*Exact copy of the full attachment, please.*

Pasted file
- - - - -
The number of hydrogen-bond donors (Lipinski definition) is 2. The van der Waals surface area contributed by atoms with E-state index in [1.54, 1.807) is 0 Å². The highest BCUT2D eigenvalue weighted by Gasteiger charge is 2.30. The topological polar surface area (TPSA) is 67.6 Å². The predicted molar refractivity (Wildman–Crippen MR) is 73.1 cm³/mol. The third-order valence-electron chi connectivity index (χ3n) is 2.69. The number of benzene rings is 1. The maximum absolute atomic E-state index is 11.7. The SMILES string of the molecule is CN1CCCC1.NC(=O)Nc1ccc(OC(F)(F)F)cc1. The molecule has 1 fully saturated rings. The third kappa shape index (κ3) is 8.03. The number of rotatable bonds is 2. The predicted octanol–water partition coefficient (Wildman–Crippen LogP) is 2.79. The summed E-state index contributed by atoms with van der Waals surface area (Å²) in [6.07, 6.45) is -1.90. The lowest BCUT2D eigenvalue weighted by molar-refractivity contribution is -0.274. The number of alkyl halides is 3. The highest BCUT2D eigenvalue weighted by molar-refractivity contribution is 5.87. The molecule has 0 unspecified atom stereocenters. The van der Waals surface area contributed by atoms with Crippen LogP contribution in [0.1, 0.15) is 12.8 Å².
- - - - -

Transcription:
The number of hydrogen-bond donors (Lipinski definition) is 2. The van der Waals surface area contributed by atoms with E-state index in [1.54, 1.807) is 0 Å². The highest BCUT2D eigenvalue weighted by Gasteiger charge is 2.30. The topological polar surface area (TPSA) is 67.6 Å². The predicted molar refractivity (Wildman–Crippen MR) is 73.1 cm³/mol. The third-order valence-electron chi connectivity index (χ3n) is 2.69. The number of benzene rings is 1. The maximum absolute atomic E-state index is 11.7. The SMILES string of the molecule is CN1CCCC1.NC(=O)Nc1ccc(OC(F)(F)F)cc1. The molecule has 1 fully saturated rings. The third kappa shape index (κ3) is 8.03. The number of rotatable bonds is 2. The predicted octanol–water partition coefficient (Wildman–Crippen LogP) is 2.79. The summed E-state index contributed by atoms with van der Waals surface area (Å²) in [6.07, 6.45) is -1.90. The lowest BCUT2D eigenvalue weighted by molar-refractivity contribution is -0.274. The number of alkyl halides is 3. The highest BCUT2D eigenvalue weighted by molar-refractivity contribution is 5.87. The molecule has 0 unspecified atom stereocenters. The van der Waals surface area contributed by atoms with Crippen LogP contribution in [0.1, 0.15) is 12.8 Å².